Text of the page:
Big, Loud and Powerful

The Indy Daily Driver

Published in the April 2011 Issue April 2011 Ask The Expert Brady L. Kay

Dodge fans will love Jeremy Dierks' 1998.5 24-valve Cummins, and Ford and Chevy guys will take notice, too. Dierks' truck is the epitome of what a second-generation Dodge 4x4 should be. Big, loud, powerful and always followed by black smoke.

Originally from Missouri, Dierks relocated to the Indianapolis, Ind., area where he is currently stationed at Camp Atterbury as a mechanic in the US Army. He has served in the military for over ten years now, including five tours overseas.

After his last tour ended in 2008, Dierks purchased a Dodge Ram 2500 and this was something he'd been looking forward to for a long time.

"My dad is retired from Chrysler in the truck plant and since 1990 he has owned Dodge diesels," says Dierks. "I just fell in love with them and I wanted a truck to be my daily driver."

Working with Meyer Performance and creating a modified performance beast wasn't part of his original plans, but after one problem escalated into others he began to see his truck's true potential.

"I figured if I was going to upgrade that I needed to do it right," says Dierks. "I heard from a friend of mine that Tyler had a shop and I knew he would take good care of me."

Dierks hooked up with Tyler Meyer of Meyer Performance and Fabrication at the end of 2009 and started researching Cummins performance options for the early 24-valves.

His truck already had the Rancho 4-inch suspension and 2-inch body lift combination and an Edge comp setup and he was running 33-inch tires on 16.5-inch Weld wheels at the time.

"All the performance work, I honestly don't know much about," admits Dierks. "But Tyler guided me in the right direction and it really paid off."

"When he came to me he was mostly interested in getting more power and he wasn't aware of all the support that is available for diesel performance," adds Meyer. "He thought, exhaust, intake and that's it."

Meyer and Dierks started out by installing a 4-inch MBRP turbo-back exhaust with a 6-inch Aussie stack coming up through the front of the bed. A 24-valve needs a reliable lift pump to feed the VP pump, so they also added an AirDog 150 fuel preparator that not only pushed fuel to the VP pump, but cleans up the fuel and pulls any air out of it.

"Adding the turbo made him the most happy," says Meyer. "It was a huge gain in performance, the way it handled on the road, plus the way it sounded."

Along with the AirDog 150, Meyer installed a set of 150hp injectors from Dynomite Diesel Performance, bumping up the engine's power output considerably. A set of Ultra Lite gauges from AutoMeter help monitor the heat and boost levels.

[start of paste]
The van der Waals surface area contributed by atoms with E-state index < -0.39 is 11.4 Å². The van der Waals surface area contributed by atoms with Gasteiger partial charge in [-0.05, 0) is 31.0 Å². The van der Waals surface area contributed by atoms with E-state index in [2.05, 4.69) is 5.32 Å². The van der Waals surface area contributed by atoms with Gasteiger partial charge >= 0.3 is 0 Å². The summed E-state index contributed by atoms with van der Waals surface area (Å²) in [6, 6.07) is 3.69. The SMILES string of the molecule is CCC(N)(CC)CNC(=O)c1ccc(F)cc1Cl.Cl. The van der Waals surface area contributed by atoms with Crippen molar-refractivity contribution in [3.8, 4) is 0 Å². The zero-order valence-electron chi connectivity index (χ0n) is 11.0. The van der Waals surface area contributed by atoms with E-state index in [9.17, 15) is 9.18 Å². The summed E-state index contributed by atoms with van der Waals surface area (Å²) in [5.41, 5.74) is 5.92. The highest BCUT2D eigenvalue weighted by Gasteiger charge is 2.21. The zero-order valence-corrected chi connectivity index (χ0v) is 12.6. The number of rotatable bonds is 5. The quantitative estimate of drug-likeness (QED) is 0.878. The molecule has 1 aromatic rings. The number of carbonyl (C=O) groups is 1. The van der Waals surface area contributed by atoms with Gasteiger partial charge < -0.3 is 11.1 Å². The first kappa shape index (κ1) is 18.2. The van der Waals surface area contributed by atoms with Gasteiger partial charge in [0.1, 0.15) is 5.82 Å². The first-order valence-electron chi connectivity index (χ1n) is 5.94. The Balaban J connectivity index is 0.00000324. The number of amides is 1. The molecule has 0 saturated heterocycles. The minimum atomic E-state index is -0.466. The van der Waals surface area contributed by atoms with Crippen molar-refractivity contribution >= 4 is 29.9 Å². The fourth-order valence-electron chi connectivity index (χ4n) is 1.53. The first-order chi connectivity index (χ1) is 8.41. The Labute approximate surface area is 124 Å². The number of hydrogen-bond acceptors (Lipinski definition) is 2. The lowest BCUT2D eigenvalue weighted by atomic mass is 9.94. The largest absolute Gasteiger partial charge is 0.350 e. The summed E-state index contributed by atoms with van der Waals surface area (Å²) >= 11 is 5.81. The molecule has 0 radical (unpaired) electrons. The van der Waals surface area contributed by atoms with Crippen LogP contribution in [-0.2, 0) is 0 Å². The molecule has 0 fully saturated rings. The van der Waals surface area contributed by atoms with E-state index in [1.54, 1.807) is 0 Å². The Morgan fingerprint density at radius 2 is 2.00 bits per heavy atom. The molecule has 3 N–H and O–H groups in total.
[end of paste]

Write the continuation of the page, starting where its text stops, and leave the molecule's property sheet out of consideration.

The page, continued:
"Jeremy was very excited about what I could offer him and his truck," says Meyer. "He was used to gas performance so he didn't believe all that could be done-like add a tuner, add a 100 horsepower-so he was really receptive to my ideas and suggestions."

BD Diesel Performance is unique among its peers in that it designs, manufactures and distributes a wide range of products specifically engineered for performance diesel applications. On this Dodge, Dierks went with the BD Super B Special turbo kit and the BD three-piece exhaust manifold. For the intake he went with the K&N High Performance Air Intake Kit that is guaranteed to add horsepower.

Other key upgrades include the South Bend Con FE clutch and HX40 down pipe, plus the truck now rides on 35xR.50R20 Super Swampers on Pro Comp 1059 20 by 10 wheels.

Age wasn't a challenge overall for Meyers, but it did cause some maintenance issues.

"The biggest issues arose because of effect," says Meyers. "We'd do one thing and then we'd decide to do other upgrades while we were doing it."

Back in January the Industrial Injection Hot Rod VP44 was installed after the injection pump died, which led to more upgrades.

"We added the .03 injector lines to increase the injector size because the pump needs large lines to maximize the pump," explains Meyer.

The truck is still a work in progress, but Dierks is extremely happy with the results so far and continues to dream despite having the kind of truck that most would love to have as-is today.

"In the near future I'd like to upgrade to head studs, fuel lines, open up the wategate, possibly add twin turbos and a double stack with another programmer," says Dierks. "I wish I would have gone with a twin turbo instead of a single turbo originally, but that's in the future plans."

Since the photo shoot, super heavy-duty traction bars, custom with Cummins plate has been added. As planned, the truck continues to be a daily driver for Dierks, it just now has more power as well as "the look" that gets noticed on the highway. Every other weekend he heads from Indianapolis to St. Louis, Mo., which is over 300 miles one way, and he boasts that he's getting around 21 miles per gallon on the highway.

On each of the five tours overseas he served as mechanic and recovery of heavy vehicles, 10 ton and above, so it's easy to see where his drive for power comes from.

"Being a heavy mechanic, I love diesels," says Dierks. "I love the raw power and what they can pull. Just the way they run and operate is amazing."

Like most projects this Dodge will continue to get bigger and better and never be considered officially complete at any time. Plans are set to dyno the truck this summer, but the best estimates have this truck coming in around 550 to 600hp. It kind of makes you wonder what Meyer Performance and Dierks have in mind for the near future, doesn't it?

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